By May 25, 2009

Nokia E75 review

The last device with a QWERTY keyboard I used was the original HTC TyTN. It seemed great at the time, but looking back, it was a bit of an unwieldy thing!

When it comes to Nokia’s apparently I’m the most qualified of the misfits that make up the tracyandmatt team! This seems to have been achieved by using a N95 for a while last year, but in truth, I am quite excited by a QWERTY Nokia. Can it live up to expectations?

The Nokia E75

The Nokia E75


What’s in the box?

  • Nokia E75
  • Battery (BL-4U)
  • Mains Charger (AC-3)
  • Software CD
  • User Guide
  • Stereo Headset (HS-45)
  • Data Cable (CA-101)

Have a look at Matt’s Nokia E75 unboxing video for more details.


Device Description (

The Nokia E75 is a GSM/WCDMA dual-mode business smartphone supporting WCDMA/HSDPA, EGSM, and WLAN. The device features a side slider QWERTY keyboard for optimal email experience. Enjoy videos, music, and graphics on the 2.4” QVGA display and orientation sensor. Find directions and locations with the integrated A-GPS and included maps. Take photos with a 3.2-megapixel autofocus camera. Additional features include USB charging with simultaneous data transfer, Bluetooth 2.0 +EDR, and USB 2.0 High-Speed. Supported WCDMA frequencies depend on the region where the device is available.


Nokia E75 Specification:

  • Battery: 1000 mAh
  • Display: 320 x 240 pixels
  • Network: GSM: 850/900/1800/1900 (Quad-Band), WCDMA: 900/2100 (Dual-Band), HSDPA (3.6Mbps)
  • Camera: 3.2 mega-pixels (auto-focus), Digital Zoom, LED Flash
  • Video: Hi-Resolution VGA Video Recording, 30fps (QVGA), MP4, 3GP, H.264, Flash, H.263 & Real Player
  • Music: MP3, AAC, eAAC+ & WMA, FM Stereo Radio, Nokia Music Store, Nokia Podcast Support, Nokia Music Manager Support, Windows Media Player Sync
  • Ringtones: Monophonic, Polyphonic (64), MP3, AAC, Talking Ringtones, Video Ringtones
  • Messaging: SMS, MMS (with video) – E-mail (POP3, SMTP, IMAP4, MS Exchange), Instant Messaging (MSN), Text-To-Speech Reader
  • Memory: Phone Book (unlimited), Dialled Calls (30), Missed Calls (30), Received Calls (30), microSDHC (external)
  • Call Features: Hands Free, Caller ID, Voice Dialling, VoIP Support
  • Connectivity: microUSB, Nokia 3.5mm AV connector, Bluetooth (2.0), Wi-Fi (IEEE 802.11g), GPRS Class 32
  • Navigation: AGPS, Nokia Maps
  • Security: Device Lock, Remote Lock, Device and memory card encryption, Mobile VPN support
  • Features: Dual Home Screens (Work/Personal), Office Document Viewer (Word, Excel & PowerPoint), PDF Document Viewer, ZIP File Manager, Nokia Web Browser, Dual Keypad Design.



First impressions of the device were generally positive. As you’d expect from the E series it has a business look to it, and is quite slim considering what hides within it! For its size, it seems fairly heavy in comparison to other similar kit, but not to the point of annoyance or irritation.

The front of the device is gloss black, with the screen edges hardly visible in some lighting. The glossy finish extends around the front edges of the phone, finished with a classy chrome surround. The chrome effect is also found around the earpiece and the centre button, where it doubles as a direction pad.

Nokia E75 front view

Nokia E75 front view


Either side of the earpiece, you’ll find a front-facing camera to the right, and a light sensor to the left.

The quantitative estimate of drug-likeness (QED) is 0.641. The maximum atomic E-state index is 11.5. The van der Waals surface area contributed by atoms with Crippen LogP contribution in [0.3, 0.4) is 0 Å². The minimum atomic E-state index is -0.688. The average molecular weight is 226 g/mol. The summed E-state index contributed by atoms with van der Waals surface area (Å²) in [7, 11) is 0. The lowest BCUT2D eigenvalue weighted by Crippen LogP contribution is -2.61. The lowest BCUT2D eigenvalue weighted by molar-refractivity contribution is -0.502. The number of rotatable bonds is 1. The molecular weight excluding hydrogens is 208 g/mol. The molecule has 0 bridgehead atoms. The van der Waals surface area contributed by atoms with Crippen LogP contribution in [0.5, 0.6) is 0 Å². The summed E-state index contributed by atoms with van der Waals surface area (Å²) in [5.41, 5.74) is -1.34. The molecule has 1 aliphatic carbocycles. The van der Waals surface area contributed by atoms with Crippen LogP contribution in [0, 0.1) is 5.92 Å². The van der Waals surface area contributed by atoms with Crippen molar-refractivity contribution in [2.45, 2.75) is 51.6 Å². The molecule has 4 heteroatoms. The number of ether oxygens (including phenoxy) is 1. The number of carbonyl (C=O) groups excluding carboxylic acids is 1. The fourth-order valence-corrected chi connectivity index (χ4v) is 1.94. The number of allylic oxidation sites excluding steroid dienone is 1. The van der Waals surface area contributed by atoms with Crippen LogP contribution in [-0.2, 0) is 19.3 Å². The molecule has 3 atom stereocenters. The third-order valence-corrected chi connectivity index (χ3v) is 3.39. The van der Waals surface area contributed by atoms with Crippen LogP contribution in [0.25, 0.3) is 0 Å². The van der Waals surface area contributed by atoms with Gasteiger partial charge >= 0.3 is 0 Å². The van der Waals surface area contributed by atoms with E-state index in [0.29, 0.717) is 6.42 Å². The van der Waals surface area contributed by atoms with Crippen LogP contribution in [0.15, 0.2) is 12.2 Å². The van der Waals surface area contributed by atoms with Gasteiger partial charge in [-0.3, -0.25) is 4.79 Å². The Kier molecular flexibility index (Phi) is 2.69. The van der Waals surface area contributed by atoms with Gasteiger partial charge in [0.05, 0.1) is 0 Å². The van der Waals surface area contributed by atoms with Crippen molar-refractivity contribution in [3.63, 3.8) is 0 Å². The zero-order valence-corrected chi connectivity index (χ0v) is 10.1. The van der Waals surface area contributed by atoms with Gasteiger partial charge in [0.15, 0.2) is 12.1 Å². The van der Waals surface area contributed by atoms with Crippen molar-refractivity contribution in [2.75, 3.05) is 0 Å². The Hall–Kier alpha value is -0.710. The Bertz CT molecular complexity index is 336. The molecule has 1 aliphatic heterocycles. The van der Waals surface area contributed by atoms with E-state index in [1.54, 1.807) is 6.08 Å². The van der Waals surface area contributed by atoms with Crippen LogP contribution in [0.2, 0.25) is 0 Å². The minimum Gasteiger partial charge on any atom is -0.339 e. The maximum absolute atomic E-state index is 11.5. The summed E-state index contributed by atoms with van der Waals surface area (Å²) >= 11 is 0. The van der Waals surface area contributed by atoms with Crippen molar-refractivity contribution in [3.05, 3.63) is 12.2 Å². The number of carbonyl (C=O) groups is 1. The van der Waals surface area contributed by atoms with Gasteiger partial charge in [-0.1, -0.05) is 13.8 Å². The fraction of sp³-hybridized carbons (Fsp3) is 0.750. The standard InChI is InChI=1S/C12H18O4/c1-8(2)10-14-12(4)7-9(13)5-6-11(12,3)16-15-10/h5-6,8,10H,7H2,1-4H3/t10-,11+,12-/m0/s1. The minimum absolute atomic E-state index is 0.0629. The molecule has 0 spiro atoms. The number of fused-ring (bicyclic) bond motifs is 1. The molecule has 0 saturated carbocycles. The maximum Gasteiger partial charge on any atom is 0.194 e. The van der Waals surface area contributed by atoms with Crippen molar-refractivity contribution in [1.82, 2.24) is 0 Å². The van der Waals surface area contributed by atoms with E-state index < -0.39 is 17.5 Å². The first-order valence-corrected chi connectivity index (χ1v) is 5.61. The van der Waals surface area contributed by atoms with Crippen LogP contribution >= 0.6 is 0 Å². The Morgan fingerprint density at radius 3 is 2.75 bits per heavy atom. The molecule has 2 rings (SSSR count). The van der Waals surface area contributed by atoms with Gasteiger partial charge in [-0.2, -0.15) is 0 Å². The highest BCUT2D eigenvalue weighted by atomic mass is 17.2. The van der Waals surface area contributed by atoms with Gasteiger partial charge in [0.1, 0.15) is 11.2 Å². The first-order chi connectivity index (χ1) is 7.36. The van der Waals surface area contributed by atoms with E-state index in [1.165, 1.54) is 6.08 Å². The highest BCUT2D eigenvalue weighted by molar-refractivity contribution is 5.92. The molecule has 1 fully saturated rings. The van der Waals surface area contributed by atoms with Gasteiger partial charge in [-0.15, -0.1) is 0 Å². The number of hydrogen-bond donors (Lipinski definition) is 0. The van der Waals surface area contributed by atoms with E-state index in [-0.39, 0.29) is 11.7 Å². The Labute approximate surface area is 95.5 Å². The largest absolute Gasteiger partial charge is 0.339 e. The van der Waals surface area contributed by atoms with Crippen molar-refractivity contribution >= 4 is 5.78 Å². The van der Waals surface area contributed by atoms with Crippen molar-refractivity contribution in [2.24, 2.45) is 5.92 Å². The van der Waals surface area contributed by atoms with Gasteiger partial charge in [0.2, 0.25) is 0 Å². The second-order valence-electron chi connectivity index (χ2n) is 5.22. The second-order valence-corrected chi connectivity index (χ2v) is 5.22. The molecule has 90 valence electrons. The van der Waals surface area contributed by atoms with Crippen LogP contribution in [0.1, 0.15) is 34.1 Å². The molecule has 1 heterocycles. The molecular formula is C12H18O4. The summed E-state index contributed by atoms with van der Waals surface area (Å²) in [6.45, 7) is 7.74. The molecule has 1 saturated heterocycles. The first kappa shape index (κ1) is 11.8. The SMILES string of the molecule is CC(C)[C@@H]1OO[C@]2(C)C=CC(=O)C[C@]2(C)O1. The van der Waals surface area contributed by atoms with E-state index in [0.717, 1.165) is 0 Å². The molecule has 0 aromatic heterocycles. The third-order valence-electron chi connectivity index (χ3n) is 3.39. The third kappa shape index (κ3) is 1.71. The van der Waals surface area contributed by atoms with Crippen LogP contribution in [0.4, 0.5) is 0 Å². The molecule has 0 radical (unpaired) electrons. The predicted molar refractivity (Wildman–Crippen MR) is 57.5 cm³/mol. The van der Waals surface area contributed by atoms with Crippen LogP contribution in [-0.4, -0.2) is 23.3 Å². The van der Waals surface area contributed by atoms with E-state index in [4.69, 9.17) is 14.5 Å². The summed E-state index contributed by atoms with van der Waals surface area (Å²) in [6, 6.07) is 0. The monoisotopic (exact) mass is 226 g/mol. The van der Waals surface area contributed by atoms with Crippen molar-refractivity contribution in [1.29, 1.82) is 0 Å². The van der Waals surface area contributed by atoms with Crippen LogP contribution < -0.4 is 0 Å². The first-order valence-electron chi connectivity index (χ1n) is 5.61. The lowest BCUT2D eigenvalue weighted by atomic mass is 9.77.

Around the direction pad, you’ll find the usual Call and End keys – the latter doubling as the power button, and the usual Nokia softkeys. Each of these four buttons has a second use – almost like rocker-switches – these are the home key, a back button, a slightly random calendar button, and a shortcut to the messaging application.

The keypad itself is cramped – and my fat fingers did have trouble speed texting. Of course in most situations you won’t be using the keypad for sending email or other text-based apps – you’ll use the full QWERTY keyboard.

Speaking of which, I was disappointed to find quite a bit of loose slider movement on our demo kit – not from side to side as we’ve seen on older HTC devices, but front-to-back, with the front of the phone pulling away from the back slightly. Having said that, the slider mechanism itself does feel sound, with the spring loaded push each way working very nicely.

The keyboard itself is compact, but very usable. It reminds me of the original HTC Tytn keyboard. All the keys are pushed against its neighbour, and there is a short, easy-going learning curve before you’ll get fully up to speed. The keyboard is backlit, although there are no hardware lamps to signify Caps lock or shift keys.

Nokia E75 keyboard

Nokia E75 keyboard


Beyond the chrome finish, the rest of the phone is finished in an almost gun-metal matt silver, and on the left hand side of the phone, we find the USB connector, and the micro-sd slot – both hidden behind rubber covers.

 Nokia E75 left side

Nokia E75 left side


On the right hand side, there is a dedicated camera button, up and down switches, either side of a button with a dot on it! On closer inspection, it seems its a shortcut for the voice command software!

Nokia E75 right side

Nokia E75 right side


The top of the device is home to the now-almost-standard flat 3.5” headset/earphone socket. It’s a shame Nokia didn’t see fit to add a separate power button here – there seems to be plenty of space for it, at least externally.

Nokia E75 top view Nokia E75 bottom view

Nokia E75 top view and bottom view


Moving to the back of the device then, where the camera cluster sits on the left side. This includes the 3.2mp autofocus lens, a proper flash, and an ever-pointless mirror. Opposite, there’s a small speaker grill for the speakerphone option, or playing music (badly). The battery cover, complete with Nokia E series logo, takes up most of the remaining space on the back panel. The cover itself is quite hard to work out at first (or maybe its just me!) – pushing the level towards the bottom of the phone seemed to do the trick in the end! The large battery slots in to keep the SIM card in place above it. Interesting to note that despite the weight concerns, the cover is proper stainless steel!